On April 28, 1908, Gustaf Mannerheim’s small horse caravan entered the western gate of the fortress wall surrounding Xi’an. The city, located in Central China, is one of four ancient capitals. It was once known as Chang’an and had been the eastern terminus of the Silk Road. Yet it wasn’t the city’s great antiquity that made an impression upon Mannerheim. “I had the feeling that I had come to one of the hothouses in which the newly awakened China was being nurtured,” he wrote about Xi’an in his diary.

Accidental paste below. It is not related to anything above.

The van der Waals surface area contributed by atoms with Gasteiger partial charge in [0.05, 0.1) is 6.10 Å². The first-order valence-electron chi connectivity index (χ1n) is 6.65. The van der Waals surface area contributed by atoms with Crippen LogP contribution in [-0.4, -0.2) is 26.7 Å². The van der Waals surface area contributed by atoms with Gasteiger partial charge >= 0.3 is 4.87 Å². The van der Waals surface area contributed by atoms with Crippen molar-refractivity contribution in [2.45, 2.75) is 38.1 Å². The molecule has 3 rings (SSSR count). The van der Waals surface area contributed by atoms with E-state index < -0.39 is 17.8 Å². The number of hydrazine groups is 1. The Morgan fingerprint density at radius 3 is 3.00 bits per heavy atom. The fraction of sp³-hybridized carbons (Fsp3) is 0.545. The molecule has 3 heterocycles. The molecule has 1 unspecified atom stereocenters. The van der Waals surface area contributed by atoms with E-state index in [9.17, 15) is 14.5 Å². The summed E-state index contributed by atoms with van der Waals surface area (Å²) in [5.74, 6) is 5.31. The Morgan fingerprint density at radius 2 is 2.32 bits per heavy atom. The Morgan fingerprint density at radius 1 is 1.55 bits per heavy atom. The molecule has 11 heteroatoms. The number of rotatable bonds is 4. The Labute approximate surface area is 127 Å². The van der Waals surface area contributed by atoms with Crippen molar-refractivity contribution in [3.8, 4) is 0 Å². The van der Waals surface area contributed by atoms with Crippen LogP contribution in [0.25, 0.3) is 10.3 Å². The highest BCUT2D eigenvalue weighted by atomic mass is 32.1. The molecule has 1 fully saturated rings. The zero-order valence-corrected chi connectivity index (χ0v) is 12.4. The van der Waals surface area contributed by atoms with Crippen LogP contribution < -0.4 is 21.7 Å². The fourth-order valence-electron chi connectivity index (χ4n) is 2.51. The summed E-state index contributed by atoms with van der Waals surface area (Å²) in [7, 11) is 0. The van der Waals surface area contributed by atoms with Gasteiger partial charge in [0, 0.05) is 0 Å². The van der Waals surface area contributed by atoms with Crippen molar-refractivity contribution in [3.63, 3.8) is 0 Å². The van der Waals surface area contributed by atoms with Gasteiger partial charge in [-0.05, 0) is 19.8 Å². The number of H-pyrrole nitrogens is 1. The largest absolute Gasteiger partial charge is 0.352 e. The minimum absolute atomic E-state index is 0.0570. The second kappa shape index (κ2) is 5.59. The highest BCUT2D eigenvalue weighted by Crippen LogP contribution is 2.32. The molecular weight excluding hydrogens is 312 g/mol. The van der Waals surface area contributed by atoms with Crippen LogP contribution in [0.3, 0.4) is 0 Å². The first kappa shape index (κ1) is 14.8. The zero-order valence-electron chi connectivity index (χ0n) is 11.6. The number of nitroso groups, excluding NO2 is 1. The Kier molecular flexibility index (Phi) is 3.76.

I felt that same euphoria. The city was pulsating with life. I spent a week touring universities, high-tech and export processing zones, industrial parks and suburban developments in this city of 8 million. For part of the time, I tagged along with an American trade delegation from Fremont, California, which is located in Silicon Valley. I soon learned that Xi’an municipal officials and economic development leaders are trying to market the city as the “Silicon Valley of China.”